During the next ten weeks ESTES cruised much ocean and visited many ports, stopping at Tsingtao, Chinwangto, and Hultao, China. The Christmas and New Year holidays were spent swinging at anchor in Shanghai Harbor. Early in January 1946, ADM Barbey was relieved by ADM Charles M. Cooke, USN, the new Commander Seventh Fleet. The long period until 18 March 1947 was spent in various ports of China, Japan, and Korea. On this date in Shanghai, CAPT W.H. Brereton, USN, relieved CAPT Mathews as Commanding Officer. As CAPT Mathews had served aboard since commissioning, this was a sad day indeed for the crew he led so courageously and capably.
On 4 April 1947 ELDORADO arrived as relief flagship for ADM Cooke. The Admiral shifted immediately and ESTES set course for San Francisco the same day.
On Monday, 21 April, the by now partially "Asiatic" crew saw the United States for the first time in two years. After a week in San Francisco ESTES took departure for Bremerton, Washington, where she remained in overhaul status until July. While in the yard, CAPT J.B. Hogle, USN, relieved CAPT Brereton as Commanding Officer. ESTES then sailed for WESTPAC, arriving 21 August to repay ELDORADO's favor of four months before, and ADM Cooke and Staff reembarked. During November and December of 1947, ESTES continued her visits around the Orient, her itinerary including Hong Kong, Singapore, Brunei Bay, Manila, Keelung, Subic Bay, and Tsingtao. Here was ushered in the New Year. On 24 February 1948, ADM Cooke was relieved by ADM O.C. Badger, USN, as ESTES continued in the service of another in a long line of distinguished Flag Officers. The first of March found the flagship at Pier One, Tsingtao, as Headquarters for Commander Naval Forces, Western Pacific. Upon completion of this tour of duty, ESTES returned to the U.S. where her career was briefly interrupted through decommissioning on 30 June 1949. A brief stay in residence at the Pacific Reserve Fleet at Hunter's Point Naval Shipyard ensued.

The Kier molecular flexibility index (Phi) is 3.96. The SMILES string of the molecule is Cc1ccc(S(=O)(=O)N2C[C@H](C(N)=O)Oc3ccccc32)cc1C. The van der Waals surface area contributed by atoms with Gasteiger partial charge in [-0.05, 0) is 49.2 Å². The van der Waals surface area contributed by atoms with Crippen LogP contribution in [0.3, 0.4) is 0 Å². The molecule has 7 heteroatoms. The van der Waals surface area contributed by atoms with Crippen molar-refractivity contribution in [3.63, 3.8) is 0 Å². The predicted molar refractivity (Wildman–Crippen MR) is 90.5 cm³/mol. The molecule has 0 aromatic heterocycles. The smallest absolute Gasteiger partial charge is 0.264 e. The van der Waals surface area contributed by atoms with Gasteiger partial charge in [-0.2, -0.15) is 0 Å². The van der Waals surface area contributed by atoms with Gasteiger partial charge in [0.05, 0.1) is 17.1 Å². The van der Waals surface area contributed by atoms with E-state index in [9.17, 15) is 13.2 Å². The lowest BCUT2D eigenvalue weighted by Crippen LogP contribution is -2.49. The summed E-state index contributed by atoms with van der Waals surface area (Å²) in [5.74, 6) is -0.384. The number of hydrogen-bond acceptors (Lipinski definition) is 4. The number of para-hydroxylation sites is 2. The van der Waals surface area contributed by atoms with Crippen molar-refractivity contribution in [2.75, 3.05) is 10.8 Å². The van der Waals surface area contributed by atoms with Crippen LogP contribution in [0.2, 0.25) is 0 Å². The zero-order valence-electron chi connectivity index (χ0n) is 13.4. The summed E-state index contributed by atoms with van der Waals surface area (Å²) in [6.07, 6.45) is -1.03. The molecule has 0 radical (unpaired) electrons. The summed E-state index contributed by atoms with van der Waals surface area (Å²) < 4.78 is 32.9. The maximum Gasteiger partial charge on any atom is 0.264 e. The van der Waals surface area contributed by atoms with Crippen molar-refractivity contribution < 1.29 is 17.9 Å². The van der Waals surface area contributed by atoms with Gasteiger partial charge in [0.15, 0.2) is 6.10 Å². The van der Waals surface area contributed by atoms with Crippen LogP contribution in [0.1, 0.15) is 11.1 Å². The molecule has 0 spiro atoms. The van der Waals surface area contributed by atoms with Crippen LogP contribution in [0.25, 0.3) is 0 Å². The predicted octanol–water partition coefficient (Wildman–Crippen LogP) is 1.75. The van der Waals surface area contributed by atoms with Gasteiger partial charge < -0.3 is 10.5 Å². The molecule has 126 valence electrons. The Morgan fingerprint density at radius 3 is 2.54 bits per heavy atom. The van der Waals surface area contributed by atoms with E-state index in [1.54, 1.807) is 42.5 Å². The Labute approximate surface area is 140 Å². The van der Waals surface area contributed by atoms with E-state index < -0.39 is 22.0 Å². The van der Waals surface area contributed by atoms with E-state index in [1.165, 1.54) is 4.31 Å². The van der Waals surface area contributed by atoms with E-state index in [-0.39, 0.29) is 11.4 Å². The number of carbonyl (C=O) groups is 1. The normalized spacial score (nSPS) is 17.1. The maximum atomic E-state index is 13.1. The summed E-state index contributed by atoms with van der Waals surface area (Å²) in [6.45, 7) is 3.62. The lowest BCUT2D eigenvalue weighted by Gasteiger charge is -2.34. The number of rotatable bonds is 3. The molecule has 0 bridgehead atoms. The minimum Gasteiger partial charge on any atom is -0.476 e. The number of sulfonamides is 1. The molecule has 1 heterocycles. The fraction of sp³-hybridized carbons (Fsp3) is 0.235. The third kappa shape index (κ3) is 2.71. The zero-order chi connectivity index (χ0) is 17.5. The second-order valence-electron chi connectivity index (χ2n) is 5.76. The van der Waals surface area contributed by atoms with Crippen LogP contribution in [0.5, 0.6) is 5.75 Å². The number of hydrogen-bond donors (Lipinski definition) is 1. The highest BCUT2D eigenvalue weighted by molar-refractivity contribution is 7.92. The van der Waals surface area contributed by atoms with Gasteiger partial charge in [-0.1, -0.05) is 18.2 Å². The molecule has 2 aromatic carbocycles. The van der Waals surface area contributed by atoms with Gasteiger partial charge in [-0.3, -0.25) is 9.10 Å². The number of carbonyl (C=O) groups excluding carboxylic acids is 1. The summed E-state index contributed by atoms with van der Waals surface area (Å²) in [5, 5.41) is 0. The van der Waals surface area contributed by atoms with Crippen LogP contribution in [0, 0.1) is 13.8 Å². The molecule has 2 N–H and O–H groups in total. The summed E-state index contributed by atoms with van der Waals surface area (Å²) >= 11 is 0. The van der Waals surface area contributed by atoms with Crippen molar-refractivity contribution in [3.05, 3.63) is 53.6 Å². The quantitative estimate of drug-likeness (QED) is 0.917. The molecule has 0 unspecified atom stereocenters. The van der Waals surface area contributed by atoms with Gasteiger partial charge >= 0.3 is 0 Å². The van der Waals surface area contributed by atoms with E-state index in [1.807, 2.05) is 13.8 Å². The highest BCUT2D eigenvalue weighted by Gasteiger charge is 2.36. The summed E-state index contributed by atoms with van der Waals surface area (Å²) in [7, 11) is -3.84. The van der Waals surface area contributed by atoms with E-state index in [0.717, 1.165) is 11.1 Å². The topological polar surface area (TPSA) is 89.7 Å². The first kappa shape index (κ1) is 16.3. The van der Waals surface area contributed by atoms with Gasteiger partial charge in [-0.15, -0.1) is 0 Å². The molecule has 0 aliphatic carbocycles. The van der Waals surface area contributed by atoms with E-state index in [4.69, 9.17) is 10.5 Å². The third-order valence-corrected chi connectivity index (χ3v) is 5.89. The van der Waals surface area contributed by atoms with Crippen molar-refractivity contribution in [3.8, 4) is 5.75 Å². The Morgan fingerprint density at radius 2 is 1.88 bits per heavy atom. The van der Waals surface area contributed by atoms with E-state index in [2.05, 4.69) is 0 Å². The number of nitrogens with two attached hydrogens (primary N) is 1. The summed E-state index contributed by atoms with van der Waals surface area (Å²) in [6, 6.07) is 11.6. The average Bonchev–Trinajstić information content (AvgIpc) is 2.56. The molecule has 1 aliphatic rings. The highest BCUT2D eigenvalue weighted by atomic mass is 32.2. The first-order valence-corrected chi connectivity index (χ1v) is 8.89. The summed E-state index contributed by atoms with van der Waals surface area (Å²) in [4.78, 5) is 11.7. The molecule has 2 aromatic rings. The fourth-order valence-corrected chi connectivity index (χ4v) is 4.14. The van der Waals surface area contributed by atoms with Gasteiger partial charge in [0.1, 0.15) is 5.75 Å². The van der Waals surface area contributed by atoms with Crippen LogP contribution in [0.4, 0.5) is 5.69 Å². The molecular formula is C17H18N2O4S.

On 26 December 1950, exactly six months after North Korea troops had launched a full-scale offensive against the Republic of South Korea, the second chapter of ESTES' episodes began. A reactivation detail hurriedly undertook the difficult task of restoring the World War II veteran to a combat-ready condition. With most of the mothballs cleared away, ESTES was recommissioned 31 January 1951 at Hunter's Point. RADM Ross Cooley, USN, Deputy Commander, Pacific Reserve Fleet, relinquished command to CAPT R.W. Wood, USN, and orders soon followed to train diligently in preparation for action in the troubled Far East.
ESTES arrived Yokosuka 15 July 1951. In ten days she was in the combat zone near Inchon, Korea, having steamed around Kyushu. MOUNT McKINLEY had already returned to the U.S. leaving ELDORADO as the only Amphibious Force Flagship in the Far East. VADM I.N. Kiland, USN, Commander Amphibious Force, U.S. Pacific Fleet, and Staff transfered immediately when ESTES came alongside ELDORADO in island-sprinkled Inchon Harbor.